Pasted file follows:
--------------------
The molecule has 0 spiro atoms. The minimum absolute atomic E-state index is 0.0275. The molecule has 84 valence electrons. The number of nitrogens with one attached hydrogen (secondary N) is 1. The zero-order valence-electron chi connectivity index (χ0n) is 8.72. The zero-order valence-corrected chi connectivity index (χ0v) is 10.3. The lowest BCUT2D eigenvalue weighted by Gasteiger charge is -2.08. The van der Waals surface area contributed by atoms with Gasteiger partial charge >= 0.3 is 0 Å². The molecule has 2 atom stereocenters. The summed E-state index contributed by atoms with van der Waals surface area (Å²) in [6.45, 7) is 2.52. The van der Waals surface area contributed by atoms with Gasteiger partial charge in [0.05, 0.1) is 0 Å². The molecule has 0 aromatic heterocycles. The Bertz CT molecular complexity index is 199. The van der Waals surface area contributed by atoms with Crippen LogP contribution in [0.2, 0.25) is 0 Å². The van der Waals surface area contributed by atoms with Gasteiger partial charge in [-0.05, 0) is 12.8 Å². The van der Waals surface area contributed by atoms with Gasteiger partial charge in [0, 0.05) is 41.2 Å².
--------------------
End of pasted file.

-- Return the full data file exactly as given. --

The molecule has 0 spiro atoms. The minimum absolute atomic E-state index is 0.0275. The molecule has 84 valence electrons. The number of nitrogens with one attached hydrogen (secondary N) is 1. The zero-order valence-electron chi connectivity index (χ0n) is 8.72. The zero-order valence-corrected chi connectivity index (χ0v) is 10.3. The lowest BCUT2D eigenvalue weighted by Gasteiger charge is -2.08. The van der Waals surface area contributed by atoms with Gasteiger partial charge >= 0.3 is 0 Å². The molecule has 2 atom stereocenters. The summed E-state index contributed by atoms with van der Waals surface area (Å²) in [6.45, 7) is 2.52. The van der Waals surface area contributed by atoms with Gasteiger partial charge in [0.05, 0.1) is 0 Å². The molecule has 0 aromatic heterocycles. The Bertz CT molecular complexity index is 199. The van der Waals surface area contributed by atoms with Crippen LogP contribution in [0.2, 0.25) is 0 Å². The van der Waals surface area contributed by atoms with Gasteiger partial charge in [-0.05, 0) is 12.8 Å². The van der Waals surface area contributed by atoms with Gasteiger partial charge in [0, 0.05) is 41.2 Å².